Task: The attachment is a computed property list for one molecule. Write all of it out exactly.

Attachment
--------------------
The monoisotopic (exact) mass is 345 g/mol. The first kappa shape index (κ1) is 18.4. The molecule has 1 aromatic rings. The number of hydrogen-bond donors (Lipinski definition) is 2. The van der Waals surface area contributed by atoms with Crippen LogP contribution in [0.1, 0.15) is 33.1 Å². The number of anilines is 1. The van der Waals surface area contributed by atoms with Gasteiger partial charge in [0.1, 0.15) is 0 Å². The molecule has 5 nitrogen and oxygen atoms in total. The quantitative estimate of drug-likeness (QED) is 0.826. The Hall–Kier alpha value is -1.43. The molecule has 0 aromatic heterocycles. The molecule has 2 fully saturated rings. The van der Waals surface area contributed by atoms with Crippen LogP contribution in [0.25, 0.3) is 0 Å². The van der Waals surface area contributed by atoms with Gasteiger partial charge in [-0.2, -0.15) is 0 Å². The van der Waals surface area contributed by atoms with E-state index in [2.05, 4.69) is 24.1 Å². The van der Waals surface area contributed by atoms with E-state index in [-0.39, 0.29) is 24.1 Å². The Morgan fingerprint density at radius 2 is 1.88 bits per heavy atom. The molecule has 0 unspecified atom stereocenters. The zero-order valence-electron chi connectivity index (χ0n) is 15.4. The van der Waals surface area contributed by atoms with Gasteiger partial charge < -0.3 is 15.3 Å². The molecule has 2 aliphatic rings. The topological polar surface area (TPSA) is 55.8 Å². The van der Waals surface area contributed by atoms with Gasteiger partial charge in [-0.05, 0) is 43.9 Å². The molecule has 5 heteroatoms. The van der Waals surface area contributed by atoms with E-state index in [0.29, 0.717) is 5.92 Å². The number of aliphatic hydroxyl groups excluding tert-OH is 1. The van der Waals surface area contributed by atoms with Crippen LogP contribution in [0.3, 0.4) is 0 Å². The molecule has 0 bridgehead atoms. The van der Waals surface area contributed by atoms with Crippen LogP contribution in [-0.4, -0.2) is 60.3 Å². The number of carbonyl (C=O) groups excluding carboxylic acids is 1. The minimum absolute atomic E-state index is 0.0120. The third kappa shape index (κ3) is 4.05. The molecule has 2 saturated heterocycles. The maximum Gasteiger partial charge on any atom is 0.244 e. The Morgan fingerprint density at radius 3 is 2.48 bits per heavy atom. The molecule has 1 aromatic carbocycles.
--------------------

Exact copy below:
The monoisotopic (exact) mass is 345 g/mol. The first kappa shape index (κ1) is 18.4. The molecule has 1 aromatic rings. The number of hydrogen-bond donors (Lipinski definition) is 2. The van der Waals surface area contributed by atoms with Crippen LogP contribution in [0.1, 0.15) is 33.1 Å². The number of anilines is 1. The van der Waals surface area contributed by atoms with Gasteiger partial charge in [0.1, 0.15) is 0 Å². The molecule has 5 nitrogen and oxygen atoms in total. The quantitative estimate of drug-likeness (QED) is 0.826. The Hall–Kier alpha value is -1.43. The molecule has 0 aromatic heterocycles. The molecule has 2 fully saturated rings. The van der Waals surface area contributed by atoms with Crippen LogP contribution in [0.25, 0.3) is 0 Å². The van der Waals surface area contributed by atoms with Gasteiger partial charge in [-0.2, -0.15) is 0 Å². The van der Waals surface area contributed by atoms with E-state index in [2.05, 4.69) is 24.1 Å². The van der Waals surface area contributed by atoms with E-state index in [-0.39, 0.29) is 24.1 Å². The Morgan fingerprint density at radius 2 is 1.88 bits per heavy atom. The molecule has 0 unspecified atom stereocenters. The zero-order valence-electron chi connectivity index (χ0n) is 15.4. The van der Waals surface area contributed by atoms with Gasteiger partial charge < -0.3 is 15.3 Å². The molecule has 2 aliphatic rings. The topological polar surface area (TPSA) is 55.8 Å². The van der Waals surface area contributed by atoms with Gasteiger partial charge in [-0.05, 0) is 43.9 Å². The molecule has 5 heteroatoms. The van der Waals surface area contributed by atoms with E-state index in [0.29, 0.717) is 5.92 Å². The number of aliphatic hydroxyl groups excluding tert-OH is 1. The van der Waals surface area contributed by atoms with Crippen LogP contribution in [0.3, 0.4) is 0 Å². The molecule has 0 bridgehead atoms. The van der Waals surface area contributed by atoms with Crippen LogP contribution in [-0.4, -0.2) is 60.3 Å². The number of carbonyl (C=O) groups excluding carboxylic acids is 1. The minimum absolute atomic E-state index is 0.0120. The third kappa shape index (κ3) is 4.05. The molecule has 2 saturated heterocycles. The maximum Gasteiger partial charge on any atom is 0.244 e. The Morgan fingerprint density at radius 3 is 2.48 bits per heavy atom. The molecule has 1 aromatic carbocycles.